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Illustration by Alix Ayoub

Drunk on the Failures of Childhood

Nostalgia is big business. Elvis, TV Land, Mad Men, Disney World, and the Cleveland Browns are each built on a foundation of yearning for a bygone era. As covered in “Frozen in Time” earlier in this issue, nostalgia has crept into local booze culture via the Negroni Slush and various children’s cereal-infused cocktails. The trend continues into nonalcoholic beverages as well—Coke has announced plans to bring back ’90s alt-soda Surge, and there are rumors of a Crystal Pepsi rebirth.

These products were failures, yet people are excited for their return. They were objectively bad drinks, but thanks to their existence coinciding with the formative years of certain generations, they’ve become revered during their two-decade absence. Ironically, the fanatical niche popularity that led to their renaissance is a direct result of their failure, which allowed them to be enshrined in a brief moment rather than living long enough to become rebranded and generic. (Even more ironic, the choice of Van Halen’s “Right Now” as the theme for Crystal Pepsi’s 1993 Super Bowl commercial. That was either the most shortsighted, doomed-by-design ad in history or a fantastic joke with a 22-year payoff.)

In the spirit of fond memories of flavors past, here are some other cocktails that feature equal parts nostalgia and failure. They probably shouldn’t exist, but give them time and they almost certainly will (and most likely they will at Oddfellows).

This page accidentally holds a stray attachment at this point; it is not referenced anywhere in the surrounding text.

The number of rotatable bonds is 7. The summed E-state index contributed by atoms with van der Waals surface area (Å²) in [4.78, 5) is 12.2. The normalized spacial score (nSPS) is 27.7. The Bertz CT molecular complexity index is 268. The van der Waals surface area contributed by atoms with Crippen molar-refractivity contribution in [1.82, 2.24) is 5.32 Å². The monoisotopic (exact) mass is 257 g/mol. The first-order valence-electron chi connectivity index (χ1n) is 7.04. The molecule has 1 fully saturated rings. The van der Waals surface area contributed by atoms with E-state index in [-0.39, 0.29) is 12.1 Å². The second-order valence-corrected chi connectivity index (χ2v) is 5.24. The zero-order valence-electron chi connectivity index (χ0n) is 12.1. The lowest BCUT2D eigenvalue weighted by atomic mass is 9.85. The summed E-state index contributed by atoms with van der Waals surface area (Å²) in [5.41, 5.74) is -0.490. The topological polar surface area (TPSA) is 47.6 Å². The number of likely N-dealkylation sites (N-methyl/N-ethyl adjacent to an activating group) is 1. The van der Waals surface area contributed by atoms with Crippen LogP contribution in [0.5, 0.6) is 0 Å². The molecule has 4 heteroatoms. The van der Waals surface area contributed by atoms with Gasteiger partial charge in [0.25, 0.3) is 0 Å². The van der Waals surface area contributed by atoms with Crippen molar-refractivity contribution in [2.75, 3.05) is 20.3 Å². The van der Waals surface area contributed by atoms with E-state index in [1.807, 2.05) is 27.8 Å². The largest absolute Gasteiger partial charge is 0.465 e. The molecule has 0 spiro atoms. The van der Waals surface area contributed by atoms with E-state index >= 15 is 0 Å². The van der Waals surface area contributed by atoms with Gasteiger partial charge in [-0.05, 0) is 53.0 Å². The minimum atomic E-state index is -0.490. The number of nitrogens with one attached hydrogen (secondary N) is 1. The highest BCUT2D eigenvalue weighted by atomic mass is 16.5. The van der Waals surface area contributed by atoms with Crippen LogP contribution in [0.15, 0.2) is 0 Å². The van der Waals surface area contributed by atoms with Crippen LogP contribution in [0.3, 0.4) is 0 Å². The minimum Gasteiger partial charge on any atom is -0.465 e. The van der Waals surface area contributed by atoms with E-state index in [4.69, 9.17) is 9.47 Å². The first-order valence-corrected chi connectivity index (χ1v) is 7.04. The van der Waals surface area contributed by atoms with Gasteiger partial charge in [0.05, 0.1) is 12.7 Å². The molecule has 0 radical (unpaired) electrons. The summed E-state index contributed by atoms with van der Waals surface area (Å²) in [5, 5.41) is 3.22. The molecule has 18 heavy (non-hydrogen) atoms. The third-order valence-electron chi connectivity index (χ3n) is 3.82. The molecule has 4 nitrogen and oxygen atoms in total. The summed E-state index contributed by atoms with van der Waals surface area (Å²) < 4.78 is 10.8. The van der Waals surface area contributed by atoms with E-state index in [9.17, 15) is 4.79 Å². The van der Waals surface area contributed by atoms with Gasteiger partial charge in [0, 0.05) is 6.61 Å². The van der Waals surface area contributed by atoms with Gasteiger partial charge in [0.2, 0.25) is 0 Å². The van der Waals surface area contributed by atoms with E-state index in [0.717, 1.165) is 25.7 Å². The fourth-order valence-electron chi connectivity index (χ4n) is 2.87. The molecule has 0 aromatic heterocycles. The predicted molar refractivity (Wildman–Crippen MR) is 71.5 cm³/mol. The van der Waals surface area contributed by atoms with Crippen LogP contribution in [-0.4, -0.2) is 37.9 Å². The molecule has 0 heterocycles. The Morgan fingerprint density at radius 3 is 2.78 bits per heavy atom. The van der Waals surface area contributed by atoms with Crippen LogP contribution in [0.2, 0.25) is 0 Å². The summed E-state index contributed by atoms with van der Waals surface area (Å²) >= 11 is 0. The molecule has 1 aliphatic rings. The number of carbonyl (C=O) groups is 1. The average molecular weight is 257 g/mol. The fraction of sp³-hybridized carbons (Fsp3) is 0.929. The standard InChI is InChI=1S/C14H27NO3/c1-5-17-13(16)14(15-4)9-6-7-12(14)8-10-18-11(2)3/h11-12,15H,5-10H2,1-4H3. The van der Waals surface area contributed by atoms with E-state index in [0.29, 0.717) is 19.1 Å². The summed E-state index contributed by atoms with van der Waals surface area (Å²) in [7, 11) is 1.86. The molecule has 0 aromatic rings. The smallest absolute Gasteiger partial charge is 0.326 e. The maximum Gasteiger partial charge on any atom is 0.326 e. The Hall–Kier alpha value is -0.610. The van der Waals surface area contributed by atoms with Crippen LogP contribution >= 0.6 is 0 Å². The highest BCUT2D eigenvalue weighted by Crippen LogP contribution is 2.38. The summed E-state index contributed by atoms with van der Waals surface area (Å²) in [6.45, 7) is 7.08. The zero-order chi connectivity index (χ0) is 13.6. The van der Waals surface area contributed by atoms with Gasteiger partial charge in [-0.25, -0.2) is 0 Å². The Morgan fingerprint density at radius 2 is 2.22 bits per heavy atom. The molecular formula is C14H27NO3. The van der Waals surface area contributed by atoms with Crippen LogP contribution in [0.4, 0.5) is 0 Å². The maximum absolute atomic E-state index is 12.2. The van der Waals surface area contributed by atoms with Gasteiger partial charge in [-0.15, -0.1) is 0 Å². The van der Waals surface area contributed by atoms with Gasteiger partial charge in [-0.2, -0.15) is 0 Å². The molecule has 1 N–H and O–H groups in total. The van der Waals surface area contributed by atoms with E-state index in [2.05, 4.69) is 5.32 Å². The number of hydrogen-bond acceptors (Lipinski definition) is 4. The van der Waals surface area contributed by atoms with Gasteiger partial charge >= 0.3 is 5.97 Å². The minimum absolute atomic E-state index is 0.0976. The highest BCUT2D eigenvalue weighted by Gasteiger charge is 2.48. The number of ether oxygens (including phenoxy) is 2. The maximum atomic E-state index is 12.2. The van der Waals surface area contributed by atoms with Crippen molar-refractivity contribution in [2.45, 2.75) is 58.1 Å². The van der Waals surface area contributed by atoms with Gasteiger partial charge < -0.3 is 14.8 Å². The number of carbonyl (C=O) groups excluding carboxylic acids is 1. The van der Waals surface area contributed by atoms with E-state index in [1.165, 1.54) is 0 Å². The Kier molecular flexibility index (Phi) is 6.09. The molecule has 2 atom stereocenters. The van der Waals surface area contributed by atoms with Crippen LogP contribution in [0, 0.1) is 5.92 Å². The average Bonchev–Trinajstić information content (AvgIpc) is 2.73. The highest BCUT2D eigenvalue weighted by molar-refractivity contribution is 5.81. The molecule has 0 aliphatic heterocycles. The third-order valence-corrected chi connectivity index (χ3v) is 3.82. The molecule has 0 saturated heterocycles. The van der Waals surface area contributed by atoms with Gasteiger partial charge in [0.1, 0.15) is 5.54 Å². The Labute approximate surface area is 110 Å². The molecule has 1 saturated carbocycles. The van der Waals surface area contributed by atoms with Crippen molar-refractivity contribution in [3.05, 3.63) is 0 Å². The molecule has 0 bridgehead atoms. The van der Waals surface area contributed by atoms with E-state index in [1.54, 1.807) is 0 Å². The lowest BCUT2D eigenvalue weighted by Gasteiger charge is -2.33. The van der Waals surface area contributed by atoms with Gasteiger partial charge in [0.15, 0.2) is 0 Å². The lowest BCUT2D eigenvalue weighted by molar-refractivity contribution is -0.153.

The DeLorean (Crystal Pepsi, white rum, simple syrup, sugar rim, cracked ice) – A retro-futuristic cocktail served only from the Snack to the Future food truck pictured here. The sugar rush will get you to 88, and the crash will set you back 30 years.

Original Fruitopia Fizz (Booth’s gin, Tangerine Wavelength Fruitopia, egg white, half-and-half, Original New York Seltzer Lemon & Lime Soda) – Two unsuccessful sodas for the price of one. Tastes like summer, and 1995.

The Main Squeeze (Squeeze-It Chucklin’ Cherry, ruby port, fresh-squeezed lemon) – A true kid’s drink, all grown up. Best enjoyed through a crazy straw.

Long Island Punch (White rum, vodka, gin, tequila, triple sec, Guzzler Island Punch) – Much like Guzzler was the drink in a sports bottle for people who never played sports, Long Island Punch is the drink for people who have no business drinking.

Cocktail XXX (Surge and Jagermeister over crushed ice) – It tastes like the X Games in liquid form, and like extreme sports, there’s a chance you will end up smashing your genitals against a handrail.

The Denim Tuxedo (Crown Royal, Clearly Canadian Green Apple sparkling water, maple syrup, dash Angostura bitters) – Another soda returning to the market after being discontinued, Clearly Canadian rounds out this cocktail with the zest of a fall afternoon in Toronto. Rob Ford drinks them by the gallon.

Really, Really Old Fashioned (80-year pot still rye, New Coke, bitters, tap water) – The original Prohibition cocktail, with spirits aged unnecessarily long in a jug under your property, served with a semi-modern twist. Drink on your porch until the Feds find you or blindness sets in.

Gin & Jolt (Watershed, Jolt Cola) – The caffeine really brings out the juniper flavor. Gary Busey has been a fan of these for years.

The Tom Haverford (Goldschläger, Orbitz, Snake Juice) – Also a product from Clearly Canadian, Orbitz featured edible floating balls and resembled a lava lamp you could drink. Because nothing says baller quite like colorful objects and flakes of gold suspended in your cocktail.

Grandma’s Regret (brandy, crème de cacao, Banana Split Go-Gurt, nutmeg) – Like a Brandy Alexander, except terrible. It’s essentially the world’s worst milkshake, but at least you’ll eventually get drunk enough to forget it.

The Phantom (Hi-C Ecto Cooler, orange juice, absinthe float) – The little green fairy meets the slimy green ghost. Will cause hallucinations, and probably diabetes.